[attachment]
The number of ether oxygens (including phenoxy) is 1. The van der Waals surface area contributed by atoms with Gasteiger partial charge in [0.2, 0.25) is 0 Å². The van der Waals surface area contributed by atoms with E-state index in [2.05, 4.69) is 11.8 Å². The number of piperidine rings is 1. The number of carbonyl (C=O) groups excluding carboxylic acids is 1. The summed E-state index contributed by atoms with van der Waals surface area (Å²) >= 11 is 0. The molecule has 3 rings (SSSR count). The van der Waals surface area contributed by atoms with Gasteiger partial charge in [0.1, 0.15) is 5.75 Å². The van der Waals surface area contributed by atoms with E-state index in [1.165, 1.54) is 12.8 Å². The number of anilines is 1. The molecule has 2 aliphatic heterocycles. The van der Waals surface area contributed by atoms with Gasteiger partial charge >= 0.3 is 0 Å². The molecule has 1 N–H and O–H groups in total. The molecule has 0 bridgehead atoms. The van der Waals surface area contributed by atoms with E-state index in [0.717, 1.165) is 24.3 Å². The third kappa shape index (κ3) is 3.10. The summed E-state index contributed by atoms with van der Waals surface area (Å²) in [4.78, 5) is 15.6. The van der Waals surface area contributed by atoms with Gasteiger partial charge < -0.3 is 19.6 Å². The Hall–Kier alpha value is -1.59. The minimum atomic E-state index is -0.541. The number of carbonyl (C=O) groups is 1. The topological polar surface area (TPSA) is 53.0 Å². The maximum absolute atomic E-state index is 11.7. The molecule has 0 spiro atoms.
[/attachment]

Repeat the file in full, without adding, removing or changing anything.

The number of ether oxygens (including phenoxy) is 1. The van der Waals surface area contributed by atoms with Gasteiger partial charge in [0.2, 0.25) is 0 Å². The van der Waals surface area contributed by atoms with E-state index in [2.05, 4.69) is 11.8 Å². The number of piperidine rings is 1. The number of carbonyl (C=O) groups excluding carboxylic acids is 1. The summed E-state index contributed by atoms with van der Waals surface area (Å²) >= 11 is 0. The molecule has 3 rings (SSSR count). The van der Waals surface area contributed by atoms with Gasteiger partial charge in [0.1, 0.15) is 5.75 Å². The van der Waals surface area contributed by atoms with E-state index in [1.165, 1.54) is 12.8 Å². The number of anilines is 1. The molecule has 2 aliphatic heterocycles. The van der Waals surface area contributed by atoms with Gasteiger partial charge >= 0.3 is 0 Å². The molecule has 1 N–H and O–H groups in total. The molecule has 0 bridgehead atoms. The van der Waals surface area contributed by atoms with E-state index in [0.717, 1.165) is 24.3 Å². The third kappa shape index (κ3) is 3.10. The summed E-state index contributed by atoms with van der Waals surface area (Å²) in [4.78, 5) is 15.6. The van der Waals surface area contributed by atoms with Gasteiger partial charge < -0.3 is 19.6 Å². The Hall–Kier alpha value is -1.59. The minimum atomic E-state index is -0.541. The number of carbonyl (C=O) groups is 1. The topological polar surface area (TPSA) is 53.0 Å². The maximum absolute atomic E-state index is 11.7. The molecule has 0 spiro atoms.